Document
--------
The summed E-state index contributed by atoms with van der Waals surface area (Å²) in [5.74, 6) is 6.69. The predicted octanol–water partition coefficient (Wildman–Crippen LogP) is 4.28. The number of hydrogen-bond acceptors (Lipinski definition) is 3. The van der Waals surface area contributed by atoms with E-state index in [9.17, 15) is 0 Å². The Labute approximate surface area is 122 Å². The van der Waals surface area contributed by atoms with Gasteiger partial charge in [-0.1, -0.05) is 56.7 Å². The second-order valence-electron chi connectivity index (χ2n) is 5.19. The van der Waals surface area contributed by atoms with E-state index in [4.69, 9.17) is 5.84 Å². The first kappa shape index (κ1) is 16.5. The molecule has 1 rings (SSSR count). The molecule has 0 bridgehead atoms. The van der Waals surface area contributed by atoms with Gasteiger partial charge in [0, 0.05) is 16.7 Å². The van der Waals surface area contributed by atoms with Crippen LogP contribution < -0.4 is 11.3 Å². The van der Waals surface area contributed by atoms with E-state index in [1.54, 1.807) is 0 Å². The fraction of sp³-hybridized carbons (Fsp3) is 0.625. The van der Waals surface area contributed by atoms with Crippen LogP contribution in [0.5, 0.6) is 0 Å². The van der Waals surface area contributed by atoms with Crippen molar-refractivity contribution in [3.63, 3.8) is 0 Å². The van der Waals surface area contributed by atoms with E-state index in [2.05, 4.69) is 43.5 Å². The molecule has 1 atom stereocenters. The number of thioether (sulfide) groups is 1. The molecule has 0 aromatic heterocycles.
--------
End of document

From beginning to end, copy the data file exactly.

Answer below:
The summed E-state index contributed by atoms with van der Waals surface area (Å²) in [5.74, 6) is 6.69. The predicted octanol–water partition coefficient (Wildman–Crippen LogP) is 4.28. The number of hydrogen-bond acceptors (Lipinski definition) is 3. The van der Waals surface area contributed by atoms with E-state index in [9.17, 15) is 0 Å². The Labute approximate surface area is 122 Å². The van der Waals surface area contributed by atoms with Gasteiger partial charge in [-0.1, -0.05) is 56.7 Å². The second-order valence-electron chi connectivity index (χ2n) is 5.19. The van der Waals surface area contributed by atoms with E-state index in [4.69, 9.17) is 5.84 Å². The first kappa shape index (κ1) is 16.5. The molecule has 1 rings (SSSR count). The molecule has 0 bridgehead atoms. The van der Waals surface area contributed by atoms with Gasteiger partial charge in [0, 0.05) is 16.7 Å². The van der Waals surface area contributed by atoms with Crippen LogP contribution < -0.4 is 11.3 Å². The van der Waals surface area contributed by atoms with E-state index in [1.54, 1.807) is 0 Å². The fraction of sp³-hybridized carbons (Fsp3) is 0.625. The van der Waals surface area contributed by atoms with Crippen LogP contribution in [0.5, 0.6) is 0 Å². The van der Waals surface area contributed by atoms with Crippen molar-refractivity contribution in [3.63, 3.8) is 0 Å². The van der Waals surface area contributed by atoms with E-state index in [2.05, 4.69) is 43.5 Å². The molecule has 1 atom stereocenters. The number of thioether (sulfide) groups is 1. The molecule has 0 aromatic heterocycles.